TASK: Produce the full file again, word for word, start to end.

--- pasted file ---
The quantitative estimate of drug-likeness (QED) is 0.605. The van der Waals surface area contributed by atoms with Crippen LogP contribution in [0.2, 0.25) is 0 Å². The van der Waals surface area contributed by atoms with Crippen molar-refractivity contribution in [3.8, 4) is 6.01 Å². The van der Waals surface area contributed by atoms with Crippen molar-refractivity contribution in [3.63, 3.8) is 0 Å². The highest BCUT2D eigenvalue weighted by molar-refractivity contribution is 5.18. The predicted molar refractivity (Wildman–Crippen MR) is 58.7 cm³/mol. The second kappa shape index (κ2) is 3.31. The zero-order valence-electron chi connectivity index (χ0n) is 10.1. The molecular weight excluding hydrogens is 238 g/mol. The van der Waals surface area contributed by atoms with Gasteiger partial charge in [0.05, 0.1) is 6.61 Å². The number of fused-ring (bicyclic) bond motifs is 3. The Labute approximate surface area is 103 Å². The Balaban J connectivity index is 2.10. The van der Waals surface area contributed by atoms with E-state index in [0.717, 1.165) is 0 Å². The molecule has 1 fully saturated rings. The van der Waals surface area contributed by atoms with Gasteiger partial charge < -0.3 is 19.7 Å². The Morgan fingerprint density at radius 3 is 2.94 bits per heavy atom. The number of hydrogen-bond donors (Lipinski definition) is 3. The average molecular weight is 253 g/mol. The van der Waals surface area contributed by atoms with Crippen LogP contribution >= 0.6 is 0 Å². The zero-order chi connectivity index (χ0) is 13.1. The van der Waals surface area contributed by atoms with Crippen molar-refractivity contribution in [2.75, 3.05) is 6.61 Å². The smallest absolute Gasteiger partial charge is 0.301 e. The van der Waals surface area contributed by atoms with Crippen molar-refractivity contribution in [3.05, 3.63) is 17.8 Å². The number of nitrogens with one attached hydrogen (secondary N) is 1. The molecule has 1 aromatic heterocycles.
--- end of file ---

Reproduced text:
The quantitative estimate of drug-likeness (QED) is 0.605. The van der Waals surface area contributed by atoms with Crippen LogP contribution in [0.2, 0.25) is 0 Å². The van der Waals surface area contributed by atoms with Crippen molar-refractivity contribution in [3.8, 4) is 6.01 Å². The van der Waals surface area contributed by atoms with Crippen molar-refractivity contribution in [3.63, 3.8) is 0 Å². The highest BCUT2D eigenvalue weighted by molar-refractivity contribution is 5.18. The predicted molar refractivity (Wildman–Crippen MR) is 58.7 cm³/mol. The second kappa shape index (κ2) is 3.31. The zero-order valence-electron chi connectivity index (χ0n) is 10.1. The molecular weight excluding hydrogens is 238 g/mol. The van der Waals surface area contributed by atoms with Gasteiger partial charge in [0.05, 0.1) is 6.61 Å². The number of fused-ring (bicyclic) bond motifs is 3. The Labute approximate surface area is 103 Å². The Balaban J connectivity index is 2.10. The van der Waals surface area contributed by atoms with E-state index in [0.717, 1.165) is 0 Å². The molecule has 1 fully saturated rings. The van der Waals surface area contributed by atoms with Gasteiger partial charge < -0.3 is 19.7 Å². The Morgan fingerprint density at radius 3 is 2.94 bits per heavy atom. The number of hydrogen-bond donors (Lipinski definition) is 3. The average molecular weight is 253 g/mol. The van der Waals surface area contributed by atoms with Crippen LogP contribution >= 0.6 is 0 Å². The zero-order chi connectivity index (χ0) is 13.1. The van der Waals surface area contributed by atoms with Crippen molar-refractivity contribution in [2.75, 3.05) is 6.61 Å². The smallest absolute Gasteiger partial charge is 0.301 e. The van der Waals surface area contributed by atoms with Crippen molar-refractivity contribution in [3.05, 3.63) is 17.8 Å². The number of nitrogens with one attached hydrogen (secondary N) is 1. The molecule has 1 aromatic heterocycles.